Daniel Joseph Donohue, a Catholic philanthropist who supported Catholic high schools in low-income areas, backed programs serving the poor and was instrumental in the construction of the Cathedral of Our Lady of the Angels, died Dec. 3. He was 95.

Donohue oversaw the donation of millions of dollars to support hospitals, social programs, schools and the L.A. cathedral as president of the Dan Murphy Foundation. He was president and chairman for 40 years.

Donohue also founded the Patrons of the Arts of the Vatican Museums and the Papal Foundation in Philadelphia.

Centered on Christ 

“His entire life was centered on the good of the Church and his love for Christ,” said Cardinal Roger Mahony. “At the very core of his being, he was a great churchman — even though he didn’t become a priest. His whole life was centered around the Church.”

Donohue — or “Sir Daniel,” as he was known across the Los Angeles Archdiocese — was born to Daniel Joseph and Julia (Walter) Donohue on July 30, 1919 in Newark, New Jersey.

After completing his secondary education, Donohue joined the Franciscan Friars of Atonement as a postulant, later studying philosophy at the Catholic University of America in Washington, D.C.

When his temporary vows expired, Donohue affiliated himself with the Hospitaller Brothers of Saint John of God at their foundation in Los Angeles, moving to the West Coast in 1940.

In 1947, Donohue took solemn vows as a Brother of Saint John of God. On the advice of family friend Cardinal James Francis A. McIntyre of Los Angeles, he decided to apply to become a priest in the Diocese of San Diego.

He briefly worked for the United States Steel Corporation in their newly-formed psychological screening program before being accepted by the seminary.

Once accepted, Donohue served as a special assistant to San Diego Bishop Charles Francis Buddy. Before long, he was spending more time coordinating events than studying.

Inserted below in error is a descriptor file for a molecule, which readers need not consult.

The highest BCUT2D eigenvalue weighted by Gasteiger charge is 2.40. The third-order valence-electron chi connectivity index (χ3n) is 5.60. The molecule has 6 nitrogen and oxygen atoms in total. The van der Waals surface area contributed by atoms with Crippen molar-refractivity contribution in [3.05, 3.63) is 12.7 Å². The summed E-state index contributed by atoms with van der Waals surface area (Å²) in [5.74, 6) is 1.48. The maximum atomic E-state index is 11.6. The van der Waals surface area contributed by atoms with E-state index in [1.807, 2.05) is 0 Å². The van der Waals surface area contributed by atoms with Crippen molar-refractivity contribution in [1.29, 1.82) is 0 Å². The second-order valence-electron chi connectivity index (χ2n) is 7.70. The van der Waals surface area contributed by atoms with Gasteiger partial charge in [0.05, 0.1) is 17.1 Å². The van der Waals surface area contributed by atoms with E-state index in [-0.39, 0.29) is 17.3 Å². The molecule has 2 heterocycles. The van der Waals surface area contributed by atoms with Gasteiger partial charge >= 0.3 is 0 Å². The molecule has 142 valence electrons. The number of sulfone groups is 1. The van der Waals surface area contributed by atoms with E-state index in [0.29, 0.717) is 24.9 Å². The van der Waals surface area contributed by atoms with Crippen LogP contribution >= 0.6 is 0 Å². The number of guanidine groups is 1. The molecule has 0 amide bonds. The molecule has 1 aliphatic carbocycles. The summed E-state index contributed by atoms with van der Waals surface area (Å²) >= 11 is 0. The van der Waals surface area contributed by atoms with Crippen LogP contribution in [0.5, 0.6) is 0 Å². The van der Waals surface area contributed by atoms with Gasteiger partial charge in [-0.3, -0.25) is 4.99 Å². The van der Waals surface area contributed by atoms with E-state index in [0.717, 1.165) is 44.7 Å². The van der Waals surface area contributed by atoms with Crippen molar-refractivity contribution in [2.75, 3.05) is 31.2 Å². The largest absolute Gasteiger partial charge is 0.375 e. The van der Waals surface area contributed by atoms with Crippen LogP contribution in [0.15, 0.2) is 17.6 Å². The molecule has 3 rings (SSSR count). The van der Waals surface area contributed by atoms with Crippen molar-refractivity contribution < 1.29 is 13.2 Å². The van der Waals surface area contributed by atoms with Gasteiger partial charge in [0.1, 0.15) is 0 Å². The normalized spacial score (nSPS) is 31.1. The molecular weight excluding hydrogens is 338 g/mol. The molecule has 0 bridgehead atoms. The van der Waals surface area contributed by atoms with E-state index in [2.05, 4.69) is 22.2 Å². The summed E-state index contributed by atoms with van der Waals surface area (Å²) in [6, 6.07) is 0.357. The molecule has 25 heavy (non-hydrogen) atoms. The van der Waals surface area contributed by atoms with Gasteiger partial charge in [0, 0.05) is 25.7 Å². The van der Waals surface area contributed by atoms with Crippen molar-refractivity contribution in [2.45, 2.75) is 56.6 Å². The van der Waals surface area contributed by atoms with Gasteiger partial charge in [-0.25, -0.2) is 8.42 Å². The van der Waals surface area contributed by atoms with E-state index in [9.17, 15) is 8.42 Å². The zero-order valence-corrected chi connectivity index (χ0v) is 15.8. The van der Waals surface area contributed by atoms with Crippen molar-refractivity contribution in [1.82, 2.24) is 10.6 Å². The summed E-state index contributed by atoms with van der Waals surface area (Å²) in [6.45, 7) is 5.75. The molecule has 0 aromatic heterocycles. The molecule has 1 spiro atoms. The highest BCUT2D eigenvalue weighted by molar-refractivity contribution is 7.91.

Donohue eventually discerned he was not called to priestly ministry and, after moving from San Diego, grew closer to his friend, Bernardine Murphy, whom he’d met in 1940.

On Jan. 16, 1954, the two married, eventually establishing the Dan Murphy Foundation as a charitable trust in 1957. Bernardine’s father, Daniel Murphy, was a prominent California philanthropist and industrialist.

Saint John XXIII conferred the title of “Papal Countess” on Bernardine in recognition of the foundation’s service to the church. It was the only title given to anyone from the United States during his pontificate.

Blessed Paul VI conferred the title of “Gentleman of His Holiness” o nto Daniel. This is the highest award bestowed on a layman in the Church and the first time someone from the United States had received it.

When the countess unexpectedly died in 1968, Donohue gave the family’s Los Angeles home to the Sisters of the Immaculate Heart of Mary.

“He was a wonderful extemporaneous speaker,” said Richard Grant, president of the Dan Murphy Foundation. Donohue would regularly visit inner city high schools to speak to students and learn about the needs of the school.